From Turkey to Traveling: How You Can Stay Safe This Thanksgiving

By: Admin



A turkey dinner with all of the fixings, football on TV and quality time with family and friends–Thanksgiving may actually be the best time of the year, despite what that popular holiday song may tell you. Most of us have vivid memories of spending Thanksgiving morning watching the Macy’s parade on TV, helping Mom get started on dinner or sitting back in a food-induced haze, enjoying some well-earned rest and relaxation. It is a holiday that truly the entire family can enjoy.

One thing you do not often associate with Thanksgiving is danger. Sure, Thanksgiving lacks the inherently risky fireworks of the Fourth of July or New Year’s Eve, the stranger dangers of Halloween and the winter weather woes of Christmas (for our friends up North, at least), but that does not mean you can get lax on safety before, during and after you get stuffed on stuffing.

Do Not Skimp on Safety This Thanksgiving

Like thousands across the country, you may have your bags packed, fuel tank filled and day off requests approved in preparation of a long drive to visit your family and old friends for the holiday. Here are a few things you should remember before hitting the road.

  • Car Maintenance: Sure, you may have topped off the gas tank, but there are many other considerations to make before your car is safe to make the long haul to get you to the Thanksgiving dinner table on time.
    • Check windshield wiper blades and replace if worn
    • Get full tune up before leaving, changing/checking oil, antifreeze, tires, filters, battery charge and more
    • Check tire pressure to ensure that it is at the manufacturer’s recommended level
    • Remove loose objects from the cabin that could become dangerous projectiles in an accident
  • Driving Conditions: Check the forecast for your drive. If driving to the northern states, snow, ice and fog can be extremely dangerous for those unprepared and inexperienced with such conditions. Even fallen leaves can make for slippery terrain, so be prepared.
  • Driving Distractions: Though we have warned against this in the past, it is important to reiterate the dangers of distracted driving. Everyone knows how mind-numbingly boring long stretches of driving can be, especially when making a trip without a partner, but there is no excuse for texting and driving. Distracted driving is especially dangerous at the high speeds and frequent construction of highways, so always keep your eyes on the road. If necessary, utilize a rest stop to catch up on texts or find that album or podcast you have been looking for.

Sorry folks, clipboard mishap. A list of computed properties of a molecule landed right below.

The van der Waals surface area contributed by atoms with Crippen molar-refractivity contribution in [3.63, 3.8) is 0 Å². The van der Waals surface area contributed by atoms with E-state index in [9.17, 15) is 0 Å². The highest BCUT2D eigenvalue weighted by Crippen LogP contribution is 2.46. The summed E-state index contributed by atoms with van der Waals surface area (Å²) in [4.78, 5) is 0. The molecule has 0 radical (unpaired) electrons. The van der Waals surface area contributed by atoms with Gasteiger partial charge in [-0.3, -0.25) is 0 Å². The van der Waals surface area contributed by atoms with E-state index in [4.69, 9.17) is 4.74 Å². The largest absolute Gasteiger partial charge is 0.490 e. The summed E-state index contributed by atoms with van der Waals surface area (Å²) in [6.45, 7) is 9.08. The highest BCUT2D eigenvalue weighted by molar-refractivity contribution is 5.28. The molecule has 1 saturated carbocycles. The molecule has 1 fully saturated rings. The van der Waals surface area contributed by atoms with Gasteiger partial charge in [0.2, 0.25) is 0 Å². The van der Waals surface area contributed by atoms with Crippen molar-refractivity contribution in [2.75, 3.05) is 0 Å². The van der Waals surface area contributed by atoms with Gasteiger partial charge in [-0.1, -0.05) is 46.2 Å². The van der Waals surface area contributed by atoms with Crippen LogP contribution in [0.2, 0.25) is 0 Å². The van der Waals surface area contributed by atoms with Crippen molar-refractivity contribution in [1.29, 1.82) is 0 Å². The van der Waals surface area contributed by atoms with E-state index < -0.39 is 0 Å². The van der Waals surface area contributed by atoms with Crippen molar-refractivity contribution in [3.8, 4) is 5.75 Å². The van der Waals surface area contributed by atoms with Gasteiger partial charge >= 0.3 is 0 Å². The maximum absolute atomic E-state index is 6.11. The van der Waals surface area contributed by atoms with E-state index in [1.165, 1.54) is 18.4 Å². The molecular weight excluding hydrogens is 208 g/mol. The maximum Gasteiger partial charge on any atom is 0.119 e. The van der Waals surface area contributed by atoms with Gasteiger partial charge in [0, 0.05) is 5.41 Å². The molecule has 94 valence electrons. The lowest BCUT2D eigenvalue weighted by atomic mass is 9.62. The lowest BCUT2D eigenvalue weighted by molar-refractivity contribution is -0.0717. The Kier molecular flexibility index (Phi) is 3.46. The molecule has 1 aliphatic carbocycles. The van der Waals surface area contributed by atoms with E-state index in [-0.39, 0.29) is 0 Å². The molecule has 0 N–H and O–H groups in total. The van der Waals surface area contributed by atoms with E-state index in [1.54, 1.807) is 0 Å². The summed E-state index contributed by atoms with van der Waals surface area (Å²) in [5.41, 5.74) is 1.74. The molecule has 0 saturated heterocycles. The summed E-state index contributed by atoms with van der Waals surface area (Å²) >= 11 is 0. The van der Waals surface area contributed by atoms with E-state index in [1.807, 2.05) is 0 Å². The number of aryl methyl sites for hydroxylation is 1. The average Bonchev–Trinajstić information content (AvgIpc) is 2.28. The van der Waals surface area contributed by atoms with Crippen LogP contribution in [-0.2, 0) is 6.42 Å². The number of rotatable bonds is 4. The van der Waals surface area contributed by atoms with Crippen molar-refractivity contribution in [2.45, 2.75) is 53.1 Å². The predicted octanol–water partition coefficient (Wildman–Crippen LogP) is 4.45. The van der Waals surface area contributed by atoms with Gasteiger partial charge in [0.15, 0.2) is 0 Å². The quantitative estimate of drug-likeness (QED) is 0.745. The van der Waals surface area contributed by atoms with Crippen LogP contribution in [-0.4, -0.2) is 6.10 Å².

• Sleep: If at all possible, get a full, restful night’s sleep before making your trip. Driving while drowsy has proven to be nearly as dangerous as driving under the influence of alcohol. Take your sleep seriously.

Once you finally make it to your Thanksgiving home base of choice, it is time to get cooking. Unfortunately, there are quite a few accidents waiting to happen in the kitchen. Here are a few tips to keep your turkey cooked, family safe and stomachs happy.

  • Temperatures: Since turkeys often require thawing and hours of cooking time in the oven, they can be quite finicky to finish. Almost everyone has cooked a turkey to a beautiful golden brown only to cut into it and realize it is still dangerously undercooked inside. Cooking thermometers are your friend, as you can easily monitor the doneness of your turkey, ensuring that the inside temperature reaches the recommended 165º F. Cold foods, such as pasta salads, must also be monitored and kept chilled and covered in order to prevent bacteria growth and a bad case of food poisoning.
  • Preparation and Cleaning: When handling raw meats, never reuse knives, utensils and cutting boards before fully and thoroughly washing them with soap and water. Without taking this care, cross contamination is a very real risk. The same can be said for washing your hands after handling raw meat. Though some like rinsing their turkey before cooking, this has been proven to spread pathogens across kitchen surfaces, according to
  • Leftovers: Though many of us love enjoying days of post-Thanksgiving leftovers, refrigerated leftovers should only be eaten up to four days after cooking. Leftovers should also be refrigerated as soon as possible to avoid bacteria growth. Removing stuffing from the inside of your turkey and storing each side separately is also recommended.
  • Slips and Falls: With all of the turkey basting, cranberry sauce serving, gravy pouring and wine uncorking, there is a high chance of spillage. Even cleanup can cause risk, with even a single drop of soap making your kitchen floor something like a skating rink. Keep an eye out for spills when cooking, serving and cleaning and wipe up all wet surfaces as soon as possible, warning everyone of the hazard.

Many indulge in both food and alcohol consumption on Thanksgiving, leading to a dangerous mix of lethargy and intoxication. Never try to drive under the influence. Even a couple of drinks can be enough to impair your reaction time and judgment, especially when paired with drowsiness after a long day of festivities and overeating.

If you keep the above considerations in mind before, during and after the big meal, your Thanksgiving is sure to be anything but a turkey. Stay safe, gobble up some great food and enjoy some quality time sharing thanks with those you love.

From everyone at Wieland Hilado & DeLattre, we wish you a very Happy Thanksgiving.

Food safety tips cited from:


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